Beaverton Historical Society
Gladwin County Obituary/Death Notice
John A. Logan
Death Of The Illustrious Soldier And Statesman,
Which Event Occurred At His Home In Washington, December 26.
A Sketch Of His useful and Eventful Life.
His illness dates back nearly two weeks, when the doctor was called and found him suffering
considerably from acute rheumatism, which was then confined chiefly to his right wrist. In the
course of three or four days it yielded to treament and he grew much better. Within a day or two,
however, he took additional cold, which resulted in a relapse, the rheumatic affection extending
to his lips and lower extremities as well as both arms. These attacks were attended at times by higher
fever and nervous prostration, in which the brain was considerably involved, resulting in delirium,
more or less active. While he was not suffering any pain incident to rheumatism, yet there has been,
for the past two or three days, a gradual decrease in strength and a tendency to brain complications
of a very serious nature. The fact is that he was much reduced in strength by overwork and his system
was not in proper condition to resist disease. He was most of the time in a semi-unconscious condition,
from which he was with difficulty aroused. At times he recognized his friends, but would soon again sink
into a lethargic sleep. His condition late Christmas night was thought to be more favorable, as he seemed
to have improved a little in strength, and less inclined to stupor. After this he grew worse and did not
again rally, and died Sunday afternoon, December 26, 1886.
He was born of Irish parents, in Jackson County, Ill., February 9, 1826. The infrequent lessons of
the school in the new settlement where he lived led his father to take upon himself the early education
of young Logan. Upon the declaration of war between the United States and Mexico he volunteered, and was
made lieutenant of the first Illinois Infantry. At the close of the war he studied law with his uncle,
Alex M. Jonkins, and in 1849 was made clerk of Jackson County. He subsequently completed his legal studies
at the Louisville University, and was admitted to the bar in 1852. His popularity may be inferred from the
fact that in the year of his graduation he was elected to the State Legislature, and in the next to the
office of Prosecuting Attorney of the Third Judicial District, holding that office until 1857. He was
re-elected to the State Legislature in 1853-56-57, and was Presidential Elector on the Buchanan-Breckenridge
ticket. In 1858 and 1860 he was elected Represe ntative in Congress. During the summer of 1862 he was urged to run for Congress, but he replied: I have entered the field
to die if need be for this Government, and never expect to return to peaceful pursuits until the object
of this war of preservation had become a fact established.
From the close of the war, until 1871, he occupied various positions of honor which attended his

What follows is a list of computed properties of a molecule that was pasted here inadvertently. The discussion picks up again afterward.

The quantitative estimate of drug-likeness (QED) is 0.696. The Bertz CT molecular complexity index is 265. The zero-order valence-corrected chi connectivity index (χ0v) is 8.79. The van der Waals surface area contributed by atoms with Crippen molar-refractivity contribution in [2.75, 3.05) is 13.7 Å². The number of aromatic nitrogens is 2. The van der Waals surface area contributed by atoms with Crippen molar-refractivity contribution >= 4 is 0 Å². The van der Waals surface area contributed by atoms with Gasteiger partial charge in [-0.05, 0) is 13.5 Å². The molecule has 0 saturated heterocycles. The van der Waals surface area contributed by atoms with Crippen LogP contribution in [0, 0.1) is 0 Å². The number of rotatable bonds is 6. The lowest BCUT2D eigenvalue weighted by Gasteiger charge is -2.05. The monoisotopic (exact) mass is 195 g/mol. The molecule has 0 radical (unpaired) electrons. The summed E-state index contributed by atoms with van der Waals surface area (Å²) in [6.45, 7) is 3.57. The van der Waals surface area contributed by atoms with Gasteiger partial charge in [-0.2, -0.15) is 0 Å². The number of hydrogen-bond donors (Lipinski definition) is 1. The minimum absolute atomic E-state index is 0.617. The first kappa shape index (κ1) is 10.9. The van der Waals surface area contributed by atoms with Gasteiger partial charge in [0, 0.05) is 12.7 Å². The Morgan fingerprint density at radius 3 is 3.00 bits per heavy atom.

frequent elections as Representative of his State at Washington. In 1871-79, and again in 1885, Mr. Logan
was chosen to represent Illinois in the United States Senate. In the Presidential election of 1884 he was
the Republican candidate for Vice President, but was unsuccessful. In his election in 185 the struggle
was long and hotly contested, lasting form the early part of February to May 19. His oppenent was W. R.
Morrison, who withdrew on May 14, and was succeeded by Judge Lambert Tree.
The Legislature at the beginning of the contest was tie on a joint ballot, the Senate having a
Republican majority of one, while the Democrats controlled the House by the same narrow margin, while
102 votes, or one more than either party had, were necessary to elect a Senator. Both sides tried by all
means within their power to increase their number by one. A Republican member died but was replaced by a
new member of his own faith, thus leaving things in the same predicament as before. It was not until the
12th of April that there was any material change in the condition of affairs on that day a Democratic
member died. He coming from a strong Democratic District, and the Republicans being apparantly unconcerned
as to his successor, led the Democrats to believce that one of their own faith was reasonbly sure to be
elected. The Republicans, however, were straining every nerve to secure the district. They worked so
quietly and effectively that it was not until late election d ay that the Democrats learned how sadly
they had been daped, and that they had been deprived of their last chance of success. A Republican member
was elected, thus giving them 102 on a joint ballot to 100 Democratic, and thus Gen. J. A. Logan secured
the prize for which he had fought so stubbornly.
Gen. Logan was a man of fine appearance, rendered striking by his jet-black hair and strongly-marked
features. He possessed in a high degree those traits of character which win success--a strong personal
magnetism, undaunted courage, and untiring industry. He was married November 27, 1855, to Mary S.
Cunningham, a lady superior education and rare social qualities, who has taken a deep interest in her
husband's career, and has done much to aid in his advancement by her genial intercourse with his supporters
and the care which she gave his large correspondence.
Gladwin County Record, Gladwin, MI